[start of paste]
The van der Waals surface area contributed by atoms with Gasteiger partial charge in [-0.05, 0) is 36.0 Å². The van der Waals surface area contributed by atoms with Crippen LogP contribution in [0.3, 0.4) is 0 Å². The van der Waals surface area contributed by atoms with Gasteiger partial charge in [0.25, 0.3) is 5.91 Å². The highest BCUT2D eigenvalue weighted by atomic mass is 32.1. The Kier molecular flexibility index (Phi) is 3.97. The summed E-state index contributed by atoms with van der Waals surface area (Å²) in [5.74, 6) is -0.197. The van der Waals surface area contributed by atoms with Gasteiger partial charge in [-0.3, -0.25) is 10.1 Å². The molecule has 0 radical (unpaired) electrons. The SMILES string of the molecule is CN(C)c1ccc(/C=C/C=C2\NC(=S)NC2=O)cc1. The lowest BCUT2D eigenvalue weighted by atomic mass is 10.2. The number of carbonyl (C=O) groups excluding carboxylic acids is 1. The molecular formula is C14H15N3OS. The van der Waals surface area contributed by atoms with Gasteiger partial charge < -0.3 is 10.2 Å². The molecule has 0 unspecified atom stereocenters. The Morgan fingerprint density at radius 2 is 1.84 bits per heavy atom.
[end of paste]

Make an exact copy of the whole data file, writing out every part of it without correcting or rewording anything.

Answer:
The van der Waals surface area contributed by atoms with Gasteiger partial charge in [-0.05, 0) is 36.0 Å². The van der Waals surface area contributed by atoms with Crippen LogP contribution in [0.3, 0.4) is 0 Å². The van der Waals surface area contributed by atoms with Gasteiger partial charge in [0.25, 0.3) is 5.91 Å². The highest BCUT2D eigenvalue weighted by atomic mass is 32.1. The Kier molecular flexibility index (Phi) is 3.97. The summed E-state index contributed by atoms with van der Waals surface area (Å²) in [5.74, 6) is -0.197. The van der Waals surface area contributed by atoms with Gasteiger partial charge in [-0.3, -0.25) is 10.1 Å². The molecule has 0 radical (unpaired) electrons. The SMILES string of the molecule is CN(C)c1ccc(/C=C/C=C2\NC(=S)NC2=O)cc1. The lowest BCUT2D eigenvalue weighted by atomic mass is 10.2. The number of carbonyl (C=O) groups excluding carboxylic acids is 1. The molecular formula is C14H15N3OS. The van der Waals surface area contributed by atoms with Gasteiger partial charge < -0.3 is 10.2 Å². The molecule has 0 unspecified atom stereocenters. The Morgan fingerprint density at radius 2 is 1.84 bits per heavy atom.